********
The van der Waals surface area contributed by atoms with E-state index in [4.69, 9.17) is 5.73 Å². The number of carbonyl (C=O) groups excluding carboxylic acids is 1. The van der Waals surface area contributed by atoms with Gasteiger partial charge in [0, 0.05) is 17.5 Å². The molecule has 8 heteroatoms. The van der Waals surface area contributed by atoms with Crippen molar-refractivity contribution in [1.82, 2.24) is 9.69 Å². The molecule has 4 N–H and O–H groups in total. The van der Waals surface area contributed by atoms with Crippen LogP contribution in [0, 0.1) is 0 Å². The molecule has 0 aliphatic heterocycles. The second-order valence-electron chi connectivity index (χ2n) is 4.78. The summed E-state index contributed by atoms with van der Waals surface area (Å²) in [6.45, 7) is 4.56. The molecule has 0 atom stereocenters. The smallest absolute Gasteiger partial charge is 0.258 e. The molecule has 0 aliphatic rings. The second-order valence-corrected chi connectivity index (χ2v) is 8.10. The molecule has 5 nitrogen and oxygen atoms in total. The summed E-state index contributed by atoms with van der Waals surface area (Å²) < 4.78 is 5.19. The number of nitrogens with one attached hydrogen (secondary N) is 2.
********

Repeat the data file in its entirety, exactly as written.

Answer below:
The van der Waals surface area contributed by atoms with E-state index in [4.69, 9.17) is 5.73 Å². The number of carbonyl (C=O) groups excluding carboxylic acids is 1. The van der Waals surface area contributed by atoms with Gasteiger partial charge in [0, 0.05) is 17.5 Å². The molecule has 8 heteroatoms. The van der Waals surface area contributed by atoms with Crippen molar-refractivity contribution in [1.82, 2.24) is 9.69 Å². The molecule has 4 N–H and O–H groups in total. The van der Waals surface area contributed by atoms with Crippen LogP contribution in [0, 0.1) is 0 Å². The molecule has 0 aliphatic heterocycles. The second-order valence-electron chi connectivity index (χ2n) is 4.78. The summed E-state index contributed by atoms with van der Waals surface area (Å²) in [6.45, 7) is 4.56. The molecule has 0 atom stereocenters. The smallest absolute Gasteiger partial charge is 0.258 e. The molecule has 0 aliphatic rings. The second-order valence-corrected chi connectivity index (χ2v) is 8.10. The molecule has 5 nitrogen and oxygen atoms in total. The summed E-state index contributed by atoms with van der Waals surface area (Å²) < 4.78 is 5.19. The number of nitrogens with one attached hydrogen (secondary N) is 2.